Work on the Lowell wind project will continue through the winter, but some parts of the construction have already shut down until spring, officials said.
The project to install 21 industrial-grade turbines is progressing as planned, Schnure said.
“Kingdom Community Wind remains on schedule to be complete and operational by the end of this year,” she said.
Road building, blasting excavation continue along the ridgeline with work extending to nearly the northernmost end of the project and more than halfway to the southern end, Schnure said.
This week, contractors began working on the concrete foundation of the substation that will collect the electricity generated by the turbines. That substation is at a level area halfway up the access road from the staging area on Route 100.
Crews are preparing to set poles for the overhead collector line, which will carry electricity from the underground electric lines on the ridge to the substation. This work is expected to continue throughout the winter, Schnure said.
However, along the ridgeline, work laying the underground electric collector lines has ceased because of winter and will begin again in the spring.
Some construction activity will continue on the mountain, but it will be less than what was under way since the work began in October, Schnure said.
Once the spring thaw is complete, work will begin again at the same busy pace as in the fall, she said.
“Green Mountain Power has obtained all necessary pre-construction permits and met all required pre-construction conditions placed on it by state regulators,” Schnure said.
A court battle continues over land owned by Trip Wileman of Lowell, where part of the wind site is located on the ridgeline. Neighbors Don and Shirley Nelson of Lowell are claiming the parcel is theirs.
So far in court, GMP has won its arguments over blasting security.
Opponents have continued to occasionally trespass on the wind site, posting photographs of people walking on the crane path over the past several weeks on their blog lowellmountainnews.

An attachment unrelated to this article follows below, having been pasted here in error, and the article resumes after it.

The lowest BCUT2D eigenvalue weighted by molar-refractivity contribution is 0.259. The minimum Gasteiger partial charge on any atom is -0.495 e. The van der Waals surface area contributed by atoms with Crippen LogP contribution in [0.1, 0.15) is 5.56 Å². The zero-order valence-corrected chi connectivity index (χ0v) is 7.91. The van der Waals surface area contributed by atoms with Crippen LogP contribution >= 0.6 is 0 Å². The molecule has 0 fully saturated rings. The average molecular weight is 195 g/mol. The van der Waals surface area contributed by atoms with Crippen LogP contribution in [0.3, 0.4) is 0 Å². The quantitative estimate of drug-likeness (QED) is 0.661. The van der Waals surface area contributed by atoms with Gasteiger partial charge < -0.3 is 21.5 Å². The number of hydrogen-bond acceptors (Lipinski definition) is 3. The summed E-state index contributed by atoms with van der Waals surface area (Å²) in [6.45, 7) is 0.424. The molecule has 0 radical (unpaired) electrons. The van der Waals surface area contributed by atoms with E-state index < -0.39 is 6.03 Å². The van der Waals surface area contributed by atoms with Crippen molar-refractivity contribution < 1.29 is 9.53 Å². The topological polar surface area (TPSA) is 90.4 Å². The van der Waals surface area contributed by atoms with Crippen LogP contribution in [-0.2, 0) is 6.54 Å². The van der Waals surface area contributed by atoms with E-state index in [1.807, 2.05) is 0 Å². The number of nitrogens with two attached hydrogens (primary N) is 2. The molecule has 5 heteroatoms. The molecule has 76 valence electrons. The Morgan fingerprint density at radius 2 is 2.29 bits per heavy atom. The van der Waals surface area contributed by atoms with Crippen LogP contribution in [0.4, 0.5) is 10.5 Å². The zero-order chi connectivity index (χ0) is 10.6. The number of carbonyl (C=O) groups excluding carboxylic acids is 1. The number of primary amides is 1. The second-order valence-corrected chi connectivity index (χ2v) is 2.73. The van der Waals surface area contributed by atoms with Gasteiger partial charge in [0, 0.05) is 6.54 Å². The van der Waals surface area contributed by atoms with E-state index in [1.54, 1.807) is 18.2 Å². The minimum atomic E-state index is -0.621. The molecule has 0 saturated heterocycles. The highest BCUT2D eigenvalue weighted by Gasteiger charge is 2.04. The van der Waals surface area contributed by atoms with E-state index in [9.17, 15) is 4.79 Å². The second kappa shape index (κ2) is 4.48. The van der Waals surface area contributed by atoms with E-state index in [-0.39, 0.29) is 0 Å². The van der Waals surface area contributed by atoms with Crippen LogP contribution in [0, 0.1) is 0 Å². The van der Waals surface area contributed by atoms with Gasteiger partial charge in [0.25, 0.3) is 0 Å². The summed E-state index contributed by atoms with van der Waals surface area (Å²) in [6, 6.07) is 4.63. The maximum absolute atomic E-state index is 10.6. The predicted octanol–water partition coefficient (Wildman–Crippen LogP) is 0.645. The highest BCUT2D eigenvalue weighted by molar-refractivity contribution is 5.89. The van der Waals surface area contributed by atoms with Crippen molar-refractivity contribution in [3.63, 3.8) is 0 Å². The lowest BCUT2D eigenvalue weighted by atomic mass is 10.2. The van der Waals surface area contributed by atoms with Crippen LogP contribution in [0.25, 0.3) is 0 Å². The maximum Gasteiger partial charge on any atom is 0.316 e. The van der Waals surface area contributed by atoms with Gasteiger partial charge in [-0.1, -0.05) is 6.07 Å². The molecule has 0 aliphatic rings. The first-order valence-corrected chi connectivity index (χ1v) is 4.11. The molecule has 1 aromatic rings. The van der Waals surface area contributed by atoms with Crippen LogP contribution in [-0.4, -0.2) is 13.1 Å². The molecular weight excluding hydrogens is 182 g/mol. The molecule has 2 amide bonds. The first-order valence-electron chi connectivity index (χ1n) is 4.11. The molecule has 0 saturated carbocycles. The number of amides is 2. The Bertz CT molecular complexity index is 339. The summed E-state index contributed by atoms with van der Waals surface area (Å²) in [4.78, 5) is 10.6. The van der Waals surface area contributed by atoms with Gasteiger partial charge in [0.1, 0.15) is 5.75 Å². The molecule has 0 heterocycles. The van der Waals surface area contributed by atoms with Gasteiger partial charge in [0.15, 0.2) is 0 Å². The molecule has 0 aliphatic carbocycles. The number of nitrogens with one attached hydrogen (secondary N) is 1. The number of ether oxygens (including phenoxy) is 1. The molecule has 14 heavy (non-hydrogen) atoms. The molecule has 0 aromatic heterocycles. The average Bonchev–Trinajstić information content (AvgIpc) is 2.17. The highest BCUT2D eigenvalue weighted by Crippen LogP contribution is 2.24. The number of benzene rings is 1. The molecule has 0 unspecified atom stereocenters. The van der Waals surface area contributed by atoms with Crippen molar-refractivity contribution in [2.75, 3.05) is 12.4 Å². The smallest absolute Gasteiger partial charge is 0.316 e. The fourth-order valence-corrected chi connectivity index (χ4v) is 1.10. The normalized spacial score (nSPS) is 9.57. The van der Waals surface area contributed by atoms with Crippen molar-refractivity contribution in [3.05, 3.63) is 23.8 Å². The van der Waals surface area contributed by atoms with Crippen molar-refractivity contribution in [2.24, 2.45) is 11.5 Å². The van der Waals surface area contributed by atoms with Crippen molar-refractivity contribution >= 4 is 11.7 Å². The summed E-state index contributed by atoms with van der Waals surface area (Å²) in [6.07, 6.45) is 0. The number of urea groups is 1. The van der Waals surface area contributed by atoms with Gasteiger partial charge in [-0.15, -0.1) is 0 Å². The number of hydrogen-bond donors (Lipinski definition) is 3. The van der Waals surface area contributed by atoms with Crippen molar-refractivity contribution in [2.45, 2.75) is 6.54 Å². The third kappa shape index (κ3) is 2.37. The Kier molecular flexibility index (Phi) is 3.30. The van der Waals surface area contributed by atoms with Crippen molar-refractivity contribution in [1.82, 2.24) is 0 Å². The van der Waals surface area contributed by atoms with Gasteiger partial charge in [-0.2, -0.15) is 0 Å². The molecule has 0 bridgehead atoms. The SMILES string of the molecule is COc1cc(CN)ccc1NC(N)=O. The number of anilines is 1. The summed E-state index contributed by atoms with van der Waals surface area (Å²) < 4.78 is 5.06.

Eight protesters are facing charges, six accused of trespassing last year and two accused of violating a now-defunct court order last year about a blasting safety zone near the site.
A reporter was also charged with trespassing when covering a protest at the wind site late last year.
About 200 people have worked directly in support of the construction phase of the Kingdom Community Wind project as of this week, Schnure said.
More than 100 different Vermont-based firms have been involved with the project and 13 different Vermont-based firms have worked directly on the construction phase, she said.
Of the 61 new positions created as a result of the KCW construction project, Schnure said 47 Vermonters were hired.
For example, JA McDonald of Lyndon Center has 70 employees conducting site construction activities in Lowell, she said.
“When it is completed in December 2012, the electricity that is produced can supply more than 24,000 homes with affordable, locally available energy for Vermont Electric Coop members and Green Mountain Power customers,” Schnure said.
“The cost per kilowatt-hour is expected to be between 9 cents and 10 cents, which is the most cost-effective new renewable energy available,” she said.
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